What tips or examples do you have on ways companies can show employee appreciation? 

There are several – one of the most powerful is creating a space and empowering peer-to-peer recognition. Whether that’s shout-outs at a company meeting or creating recognition badges on a channel like slack – allowing employees to recognize and be recognized by their peers is one of the most powerful. 

Also, being thoughtful about the recognition can have a lasting impact and impression on an employee. For example, if I know that one of my employees is a single parent with two small children that occupy much of their social time outside of work, I may buy an appreciation card and hand-write a note, along with a gift certificate for childcare for an evening. Take the time to build relationships with your employees to get to know what types/kinds of appreciation they prefer the most. 

How important is new employee onboarding, and what tips or guidance would you share that have been successful for you? 

Employee onboarding is very important, as it’s the first true interaction of the employee to the business. How successful or unsuccessful the onboarding process is can leave a lasting impression on the individual. My recommendation would be to error on the side of spending too much time developing a thorough onboarding process, as it will pay off in the long run. Be thoughtful about how much information to share versus retention of that information, as onboarding should not be a “check the box” process.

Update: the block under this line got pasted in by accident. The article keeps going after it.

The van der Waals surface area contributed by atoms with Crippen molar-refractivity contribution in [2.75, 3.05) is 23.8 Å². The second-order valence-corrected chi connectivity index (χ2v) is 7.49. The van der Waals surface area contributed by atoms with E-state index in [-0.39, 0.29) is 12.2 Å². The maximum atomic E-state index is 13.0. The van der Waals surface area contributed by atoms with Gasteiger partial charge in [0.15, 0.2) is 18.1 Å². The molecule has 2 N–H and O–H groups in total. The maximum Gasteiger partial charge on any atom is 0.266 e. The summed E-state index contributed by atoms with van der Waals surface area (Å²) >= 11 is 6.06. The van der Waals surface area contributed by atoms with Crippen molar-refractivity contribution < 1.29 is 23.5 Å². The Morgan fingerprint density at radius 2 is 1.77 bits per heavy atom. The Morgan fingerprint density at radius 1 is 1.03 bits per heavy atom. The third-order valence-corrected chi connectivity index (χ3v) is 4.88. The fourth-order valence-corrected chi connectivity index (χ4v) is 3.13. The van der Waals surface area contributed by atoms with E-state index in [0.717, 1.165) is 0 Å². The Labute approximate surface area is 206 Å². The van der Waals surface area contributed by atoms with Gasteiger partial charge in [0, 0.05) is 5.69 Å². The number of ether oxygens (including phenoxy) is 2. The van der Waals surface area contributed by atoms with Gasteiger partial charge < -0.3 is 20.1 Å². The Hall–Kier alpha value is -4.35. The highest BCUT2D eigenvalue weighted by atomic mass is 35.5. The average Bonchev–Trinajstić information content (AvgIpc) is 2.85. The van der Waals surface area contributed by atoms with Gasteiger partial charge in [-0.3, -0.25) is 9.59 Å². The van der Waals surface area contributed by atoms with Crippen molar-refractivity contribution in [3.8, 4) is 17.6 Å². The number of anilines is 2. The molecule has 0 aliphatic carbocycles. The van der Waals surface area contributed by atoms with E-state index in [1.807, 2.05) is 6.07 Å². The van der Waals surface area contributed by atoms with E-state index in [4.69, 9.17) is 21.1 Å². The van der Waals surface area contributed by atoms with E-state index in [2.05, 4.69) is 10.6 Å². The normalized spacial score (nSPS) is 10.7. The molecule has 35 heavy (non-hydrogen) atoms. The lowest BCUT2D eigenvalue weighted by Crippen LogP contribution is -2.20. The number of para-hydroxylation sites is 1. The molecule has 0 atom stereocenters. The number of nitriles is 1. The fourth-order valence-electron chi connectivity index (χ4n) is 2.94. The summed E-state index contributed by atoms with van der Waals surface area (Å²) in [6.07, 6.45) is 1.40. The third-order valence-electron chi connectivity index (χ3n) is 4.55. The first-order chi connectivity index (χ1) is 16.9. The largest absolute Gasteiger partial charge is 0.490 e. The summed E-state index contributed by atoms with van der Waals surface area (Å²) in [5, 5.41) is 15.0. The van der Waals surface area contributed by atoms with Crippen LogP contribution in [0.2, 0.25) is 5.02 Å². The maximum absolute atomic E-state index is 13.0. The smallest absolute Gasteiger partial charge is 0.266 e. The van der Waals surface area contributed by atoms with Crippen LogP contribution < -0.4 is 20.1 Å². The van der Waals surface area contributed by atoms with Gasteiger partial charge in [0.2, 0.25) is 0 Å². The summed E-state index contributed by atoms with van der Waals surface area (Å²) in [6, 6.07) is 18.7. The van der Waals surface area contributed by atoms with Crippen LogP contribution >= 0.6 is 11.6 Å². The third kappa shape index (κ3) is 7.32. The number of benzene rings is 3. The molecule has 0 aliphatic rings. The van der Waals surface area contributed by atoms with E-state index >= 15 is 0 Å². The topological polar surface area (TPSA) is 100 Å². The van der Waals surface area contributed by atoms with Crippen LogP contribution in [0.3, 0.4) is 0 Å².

What are the biggest opportunities and/or pitfalls companies face when it comes to training and development? Any ideal solutions? 

I think a lot of organizations are still under the “one size, fits all” approach when it comes to training and development. While this approach may be cost effective, it may not be the most impactful or successful. Leaders have to understand that not all employees learn the same, so look for programs that provide different options and flexibility, i.e. classroom learning and/or online coursework, etc. 

Another pitfall organizations have fallen into are putting all the responsibility on the employees to “own” their development and training. While empowering employees to define and determine their learning style is a good thing, the company still needs champions of training and development to encourage and assist employees. Many times employees may need guidance on how to get from their current position to an ideal future role. 

If you could encourage your peers to address one thing within their organization to positively impact the employee experience, what would you suggest and why? 

Take the time to listen to your employees and show them that you care. Not just about them as employees, but about them as individuals. Ignite empathy within your organization and you’ll be amazed at the results.

Sign up now to receive monthly updates from Whistle including more interviews with HR leaders sharing their thoughts on employee loyalty, culture and experience.